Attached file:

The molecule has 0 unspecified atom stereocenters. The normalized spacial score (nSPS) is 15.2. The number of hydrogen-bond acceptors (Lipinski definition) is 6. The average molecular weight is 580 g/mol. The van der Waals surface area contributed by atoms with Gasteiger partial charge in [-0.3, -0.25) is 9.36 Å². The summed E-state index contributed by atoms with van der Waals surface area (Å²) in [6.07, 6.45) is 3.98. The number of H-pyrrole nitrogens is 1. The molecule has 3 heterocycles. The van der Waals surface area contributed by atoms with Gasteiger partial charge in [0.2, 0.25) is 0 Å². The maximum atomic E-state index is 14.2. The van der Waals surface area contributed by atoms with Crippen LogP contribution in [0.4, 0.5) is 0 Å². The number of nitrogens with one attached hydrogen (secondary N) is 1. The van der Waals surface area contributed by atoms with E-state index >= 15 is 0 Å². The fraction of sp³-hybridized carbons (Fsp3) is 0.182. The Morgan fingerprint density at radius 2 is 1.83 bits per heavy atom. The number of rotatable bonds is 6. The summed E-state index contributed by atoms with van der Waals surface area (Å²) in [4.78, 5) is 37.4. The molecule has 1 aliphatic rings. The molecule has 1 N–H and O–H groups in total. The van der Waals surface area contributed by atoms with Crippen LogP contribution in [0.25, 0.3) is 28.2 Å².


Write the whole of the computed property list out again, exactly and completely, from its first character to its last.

The molecule has 0 unspecified atom stereocenters. The normalized spacial score (nSPS) is 15.2. The number of hydrogen-bond acceptors (Lipinski definition) is 6. The average molecular weight is 580 g/mol. The van der Waals surface area contributed by atoms with Gasteiger partial charge in [-0.3, -0.25) is 9.36 Å². The summed E-state index contributed by atoms with van der Waals surface area (Å²) in [6.07, 6.45) is 3.98. The number of H-pyrrole nitrogens is 1. The molecule has 3 heterocycles. The van der Waals surface area contributed by atoms with Gasteiger partial charge in [0.2, 0.25) is 0 Å². The maximum atomic E-state index is 14.2. The van der Waals surface area contributed by atoms with Crippen LogP contribution in [0.4, 0.5) is 0 Å². The number of nitrogens with one attached hydrogen (secondary N) is 1. The van der Waals surface area contributed by atoms with E-state index >= 15 is 0 Å². The fraction of sp³-hybridized carbons (Fsp3) is 0.182. The Morgan fingerprint density at radius 2 is 1.83 bits per heavy atom. The number of rotatable bonds is 6. The summed E-state index contributed by atoms with van der Waals surface area (Å²) in [4.78, 5) is 37.4. The molecule has 1 aliphatic rings. The molecule has 1 N–H and O–H groups in total. The van der Waals surface area contributed by atoms with Crippen LogP contribution in [0.25, 0.3) is 28.2 Å².